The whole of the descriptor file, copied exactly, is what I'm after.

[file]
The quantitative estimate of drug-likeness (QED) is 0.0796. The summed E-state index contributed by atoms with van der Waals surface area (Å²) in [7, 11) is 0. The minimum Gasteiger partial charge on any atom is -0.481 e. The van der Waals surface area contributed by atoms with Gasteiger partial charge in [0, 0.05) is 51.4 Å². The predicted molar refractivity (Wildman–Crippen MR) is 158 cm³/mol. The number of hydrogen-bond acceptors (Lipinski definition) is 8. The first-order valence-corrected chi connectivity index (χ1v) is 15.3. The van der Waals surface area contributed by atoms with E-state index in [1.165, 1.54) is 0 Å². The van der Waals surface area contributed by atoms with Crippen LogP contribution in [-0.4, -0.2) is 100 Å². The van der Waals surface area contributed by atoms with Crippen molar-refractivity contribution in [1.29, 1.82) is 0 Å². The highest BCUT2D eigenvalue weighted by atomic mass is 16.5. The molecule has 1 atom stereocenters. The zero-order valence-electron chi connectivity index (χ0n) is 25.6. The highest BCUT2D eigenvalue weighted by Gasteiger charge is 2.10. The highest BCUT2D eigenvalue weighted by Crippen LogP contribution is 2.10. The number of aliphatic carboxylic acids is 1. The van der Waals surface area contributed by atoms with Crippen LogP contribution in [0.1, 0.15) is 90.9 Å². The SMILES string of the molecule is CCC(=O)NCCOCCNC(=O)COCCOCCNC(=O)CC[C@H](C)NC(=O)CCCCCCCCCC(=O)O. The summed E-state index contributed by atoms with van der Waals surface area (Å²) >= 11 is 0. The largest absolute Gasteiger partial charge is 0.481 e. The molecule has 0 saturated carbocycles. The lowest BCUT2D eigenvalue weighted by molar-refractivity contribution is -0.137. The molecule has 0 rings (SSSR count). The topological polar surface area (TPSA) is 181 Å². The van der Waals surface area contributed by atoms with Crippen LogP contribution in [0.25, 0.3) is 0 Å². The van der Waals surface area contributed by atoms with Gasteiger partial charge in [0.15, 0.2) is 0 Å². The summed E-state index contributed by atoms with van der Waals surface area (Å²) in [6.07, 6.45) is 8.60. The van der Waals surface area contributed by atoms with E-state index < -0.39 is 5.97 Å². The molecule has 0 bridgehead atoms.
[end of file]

The quantitative estimate of drug-likeness (QED) is 0.0796. The summed E-state index contributed by atoms with van der Waals surface area (Å²) in [7, 11) is 0. The minimum Gasteiger partial charge on any atom is -0.481 e. The van der Waals surface area contributed by atoms with Gasteiger partial charge in [0, 0.05) is 51.4 Å². The predicted molar refractivity (Wildman–Crippen MR) is 158 cm³/mol. The number of hydrogen-bond acceptors (Lipinski definition) is 8. The first-order valence-corrected chi connectivity index (χ1v) is 15.3. The van der Waals surface area contributed by atoms with E-state index in [1.165, 1.54) is 0 Å². The van der Waals surface area contributed by atoms with Crippen LogP contribution in [-0.4, -0.2) is 100 Å². The van der Waals surface area contributed by atoms with Crippen molar-refractivity contribution in [1.29, 1.82) is 0 Å². The highest BCUT2D eigenvalue weighted by atomic mass is 16.5. The molecule has 1 atom stereocenters. The zero-order valence-electron chi connectivity index (χ0n) is 25.6. The highest BCUT2D eigenvalue weighted by Gasteiger charge is 2.10. The highest BCUT2D eigenvalue weighted by Crippen LogP contribution is 2.10. The number of aliphatic carboxylic acids is 1. The van der Waals surface area contributed by atoms with Crippen LogP contribution in [0.1, 0.15) is 90.9 Å². The SMILES string of the molecule is CCC(=O)NCCOCCNC(=O)COCCOCCNC(=O)CC[C@H](C)NC(=O)CCCCCCCCCC(=O)O. The summed E-state index contributed by atoms with van der Waals surface area (Å²) >= 11 is 0. The largest absolute Gasteiger partial charge is 0.481 e. The molecule has 0 saturated carbocycles. The lowest BCUT2D eigenvalue weighted by molar-refractivity contribution is -0.137. The molecule has 0 rings (SSSR count). The topological polar surface area (TPSA) is 181 Å². The van der Waals surface area contributed by atoms with Crippen LogP contribution in [0.25, 0.3) is 0 Å². The van der Waals surface area contributed by atoms with Gasteiger partial charge in [0.15, 0.2) is 0 Å². The summed E-state index contributed by atoms with van der Waals surface area (Å²) in [6.07, 6.45) is 8.60. The van der Waals surface area contributed by atoms with E-state index < -0.39 is 5.97 Å². The molecule has 0 bridgehead atoms.